Residential property prices in Mumbai have held firm despite high interest rates, rising inventory of homes with developers and unaffordability. In that context, the city's property market is a puzzle for experts.

Analysts at Citibank have made an effort to demystify the market trend. Here are some takeaways from a recent report:

• Inventory is overstated: The home inventory figure for Mumbai is overstated. The supply also incorporates projects which are launched but yet to start construction or will be completed only after a long time. This actually means the demand for homes is greater than the number of homes available. According to Citibank,in most cases, the quoted inventory is calculated by dividing available stock (completed + under construction + launched but yet to start construction) by actual trailing twelve months absorption. Absorption is the monthly rate of flats sold. As against this monthly absorption figure of about 900 units (as at December 2011), only 1,040 units were complete or close to being complete, the report said. So there is no significant oversupply of homes in Mumbai.

• Delays add to supply constraints: Due to large delays in securing approvals/execution, supply of ready properties has been weak. Mumbai is looking at completed home supply of about 8,350 units by the end of 2013. This translates to about 9 months of supply at the present absorption rate of 900 units per month. This tips the balance of power towards developers and away from genuine end users and keeps prices high.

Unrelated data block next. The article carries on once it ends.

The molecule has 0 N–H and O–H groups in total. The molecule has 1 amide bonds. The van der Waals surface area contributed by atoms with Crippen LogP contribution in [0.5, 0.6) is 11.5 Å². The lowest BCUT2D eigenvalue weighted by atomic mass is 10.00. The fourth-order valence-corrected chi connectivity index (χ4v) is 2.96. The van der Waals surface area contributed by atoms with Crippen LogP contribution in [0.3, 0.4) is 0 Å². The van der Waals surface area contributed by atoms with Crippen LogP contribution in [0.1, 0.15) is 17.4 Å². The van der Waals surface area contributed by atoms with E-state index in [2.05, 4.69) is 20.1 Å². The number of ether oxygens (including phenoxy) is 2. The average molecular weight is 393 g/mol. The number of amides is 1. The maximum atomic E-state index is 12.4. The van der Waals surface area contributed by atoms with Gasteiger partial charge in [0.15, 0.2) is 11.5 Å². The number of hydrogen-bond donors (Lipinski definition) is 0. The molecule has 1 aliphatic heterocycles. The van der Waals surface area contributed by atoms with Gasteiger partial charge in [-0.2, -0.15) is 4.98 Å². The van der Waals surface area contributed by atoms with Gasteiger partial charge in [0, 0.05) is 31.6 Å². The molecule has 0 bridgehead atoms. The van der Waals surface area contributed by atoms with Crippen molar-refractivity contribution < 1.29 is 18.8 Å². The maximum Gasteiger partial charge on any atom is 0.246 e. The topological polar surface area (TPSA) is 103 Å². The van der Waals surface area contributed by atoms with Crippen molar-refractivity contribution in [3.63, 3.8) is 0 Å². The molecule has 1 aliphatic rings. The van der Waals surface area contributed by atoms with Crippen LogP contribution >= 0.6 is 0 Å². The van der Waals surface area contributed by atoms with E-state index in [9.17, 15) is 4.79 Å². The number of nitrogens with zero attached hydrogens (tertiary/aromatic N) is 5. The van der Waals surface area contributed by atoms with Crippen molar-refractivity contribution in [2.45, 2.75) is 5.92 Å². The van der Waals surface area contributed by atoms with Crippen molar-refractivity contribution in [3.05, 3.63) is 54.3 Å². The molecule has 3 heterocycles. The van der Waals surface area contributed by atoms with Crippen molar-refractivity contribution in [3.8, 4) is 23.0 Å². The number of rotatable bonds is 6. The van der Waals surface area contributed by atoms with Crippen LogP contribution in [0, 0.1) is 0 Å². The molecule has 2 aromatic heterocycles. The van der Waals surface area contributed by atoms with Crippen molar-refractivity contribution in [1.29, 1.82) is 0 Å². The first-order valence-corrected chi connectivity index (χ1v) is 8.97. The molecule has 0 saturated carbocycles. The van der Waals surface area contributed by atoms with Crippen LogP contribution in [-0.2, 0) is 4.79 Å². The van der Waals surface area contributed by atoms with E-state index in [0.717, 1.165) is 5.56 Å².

• High land prices limit ability of developers to cut prices: High prices are also supported by higher prices of land which reduces ability of developers to cut prices. Property developers involve equity investors in project from the start. They promise a specific return on investment to that investor. This makes cutting on home prices tough.

• Nobody wants to cut prices: The developers who have bought expensive land over past 2-3 years obviously do not have too much room to cut prices. The developers who bought land at lower prices pre 2005 can afford to cut prices and can thus achieve higher volumes. But they have chosen to not do so. This is despite affordability of flats being an issue.

• Bets on upward movement in property prices: There is a belief that Mumbai real estate price offers a one sided bet. Over past 6-7 years, Mumbai real estate prices have only gone up (except for a brief decline at the time of global financial crisis). This has strengthened the belief that any unsold inventory can always be sold at higher prices in future, thereby at least earning the cost of funding the inventory (and possibly even more). This belief is further strengthened by skewed demand supply situations.